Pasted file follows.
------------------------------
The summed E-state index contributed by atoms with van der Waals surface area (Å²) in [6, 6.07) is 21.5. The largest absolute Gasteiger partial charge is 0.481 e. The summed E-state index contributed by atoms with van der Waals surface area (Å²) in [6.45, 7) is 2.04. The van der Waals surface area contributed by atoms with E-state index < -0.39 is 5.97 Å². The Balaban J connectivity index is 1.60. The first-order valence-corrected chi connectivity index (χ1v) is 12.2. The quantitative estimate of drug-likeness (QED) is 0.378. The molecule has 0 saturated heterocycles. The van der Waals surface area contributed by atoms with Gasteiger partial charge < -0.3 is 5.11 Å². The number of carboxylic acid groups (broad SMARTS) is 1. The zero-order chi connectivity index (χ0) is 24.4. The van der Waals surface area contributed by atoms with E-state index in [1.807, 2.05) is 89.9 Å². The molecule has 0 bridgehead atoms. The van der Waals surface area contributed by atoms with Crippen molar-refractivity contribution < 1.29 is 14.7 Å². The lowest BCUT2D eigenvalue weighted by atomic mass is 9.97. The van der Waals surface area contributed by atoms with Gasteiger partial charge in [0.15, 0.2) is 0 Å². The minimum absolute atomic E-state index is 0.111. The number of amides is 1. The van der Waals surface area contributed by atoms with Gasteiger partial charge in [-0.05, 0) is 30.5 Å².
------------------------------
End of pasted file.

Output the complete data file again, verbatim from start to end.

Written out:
The summed E-state index contributed by atoms with van der Waals surface area (Å²) in [6, 6.07) is 21.5. The largest absolute Gasteiger partial charge is 0.481 e. The summed E-state index contributed by atoms with van der Waals surface area (Å²) in [6.45, 7) is 2.04. The van der Waals surface area contributed by atoms with E-state index < -0.39 is 5.97 Å². The Balaban J connectivity index is 1.60. The first-order valence-corrected chi connectivity index (χ1v) is 12.2. The quantitative estimate of drug-likeness (QED) is 0.378. The molecule has 0 saturated heterocycles. The van der Waals surface area contributed by atoms with Gasteiger partial charge < -0.3 is 5.11 Å². The number of carboxylic acid groups (broad SMARTS) is 1. The zero-order chi connectivity index (χ0) is 24.4. The van der Waals surface area contributed by atoms with E-state index in [1.807, 2.05) is 89.9 Å². The molecule has 0 bridgehead atoms. The van der Waals surface area contributed by atoms with Crippen molar-refractivity contribution < 1.29 is 14.7 Å². The lowest BCUT2D eigenvalue weighted by atomic mass is 9.97. The van der Waals surface area contributed by atoms with Gasteiger partial charge in [0.15, 0.2) is 0 Å². The minimum absolute atomic E-state index is 0.111. The number of amides is 1. The van der Waals surface area contributed by atoms with Gasteiger partial charge in [-0.05, 0) is 30.5 Å².